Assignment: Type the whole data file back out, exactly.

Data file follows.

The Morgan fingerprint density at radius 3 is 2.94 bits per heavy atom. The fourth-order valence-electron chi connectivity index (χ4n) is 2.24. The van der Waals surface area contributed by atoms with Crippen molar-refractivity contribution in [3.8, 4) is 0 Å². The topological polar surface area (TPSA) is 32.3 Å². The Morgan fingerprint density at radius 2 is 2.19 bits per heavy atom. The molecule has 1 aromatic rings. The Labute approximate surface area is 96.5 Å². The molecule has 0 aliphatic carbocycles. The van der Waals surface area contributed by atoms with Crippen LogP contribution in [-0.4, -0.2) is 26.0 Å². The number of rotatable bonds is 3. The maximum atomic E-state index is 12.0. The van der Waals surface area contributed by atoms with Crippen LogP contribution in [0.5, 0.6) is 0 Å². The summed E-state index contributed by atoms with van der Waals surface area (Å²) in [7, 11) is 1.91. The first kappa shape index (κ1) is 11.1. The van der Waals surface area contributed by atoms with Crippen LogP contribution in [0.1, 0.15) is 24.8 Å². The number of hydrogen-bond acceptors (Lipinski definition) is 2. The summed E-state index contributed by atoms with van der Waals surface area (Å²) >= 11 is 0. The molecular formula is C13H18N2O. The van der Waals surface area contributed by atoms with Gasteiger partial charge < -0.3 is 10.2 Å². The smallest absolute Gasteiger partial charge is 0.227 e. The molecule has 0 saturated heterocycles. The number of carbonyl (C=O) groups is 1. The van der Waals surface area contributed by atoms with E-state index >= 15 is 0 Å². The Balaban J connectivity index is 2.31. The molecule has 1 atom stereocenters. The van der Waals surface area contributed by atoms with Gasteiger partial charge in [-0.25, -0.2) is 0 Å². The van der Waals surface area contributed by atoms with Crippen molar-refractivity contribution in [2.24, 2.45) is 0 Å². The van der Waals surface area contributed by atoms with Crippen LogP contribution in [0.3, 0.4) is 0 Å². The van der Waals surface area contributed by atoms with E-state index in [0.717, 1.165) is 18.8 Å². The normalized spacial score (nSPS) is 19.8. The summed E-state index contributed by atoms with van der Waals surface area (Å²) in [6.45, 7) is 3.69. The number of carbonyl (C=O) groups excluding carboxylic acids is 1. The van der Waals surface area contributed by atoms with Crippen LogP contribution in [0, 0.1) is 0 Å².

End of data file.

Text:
The Morgan fingerprint density at radius 3 is 2.94 bits per heavy atom. The fourth-order valence-electron chi connectivity index (χ4n) is 2.24. The van der Waals surface area contributed by atoms with Crippen molar-refractivity contribution in [3.8, 4) is 0 Å². The topological polar surface area (TPSA) is 32.3 Å². The Morgan fingerprint density at radius 2 is 2.19 bits per heavy atom. The molecule has 1 aromatic rings. The Labute approximate surface area is 96.5 Å². The molecule has 0 aliphatic carbocycles. The van der Waals surface area contributed by atoms with Crippen LogP contribution in [-0.4, -0.2) is 26.0 Å². The number of rotatable bonds is 3. The maximum atomic E-state index is 12.0. The van der Waals surface area contributed by atoms with Crippen LogP contribution in [0.5, 0.6) is 0 Å². The summed E-state index contributed by atoms with van der Waals surface area (Å²) in [7, 11) is 1.91. The first kappa shape index (κ1) is 11.1. The van der Waals surface area contributed by atoms with Crippen LogP contribution in [0.1, 0.15) is 24.8 Å². The number of hydrogen-bond acceptors (Lipinski definition) is 2. The summed E-state index contributed by atoms with van der Waals surface area (Å²) >= 11 is 0. The molecular formula is C13H18N2O. The van der Waals surface area contributed by atoms with Gasteiger partial charge < -0.3 is 10.2 Å². The smallest absolute Gasteiger partial charge is 0.227 e. The molecule has 0 saturated heterocycles. The number of carbonyl (C=O) groups is 1. The van der Waals surface area contributed by atoms with E-state index >= 15 is 0 Å². The Balaban J connectivity index is 2.31. The molecule has 1 atom stereocenters. The van der Waals surface area contributed by atoms with Gasteiger partial charge in [-0.25, -0.2) is 0 Å². The van der Waals surface area contributed by atoms with Crippen molar-refractivity contribution in [2.24, 2.45) is 0 Å². The van der Waals surface area contributed by atoms with Crippen LogP contribution in [0.3, 0.4) is 0 Å². The van der Waals surface area contributed by atoms with E-state index in [0.717, 1.165) is 18.8 Å². The normalized spacial score (nSPS) is 19.8. The summed E-state index contributed by atoms with van der Waals surface area (Å²) in [6.45, 7) is 3.69. The number of carbonyl (C=O) groups excluding carboxylic acids is 1. The van der Waals surface area contributed by atoms with Crippen LogP contribution in [0, 0.1) is 0 Å².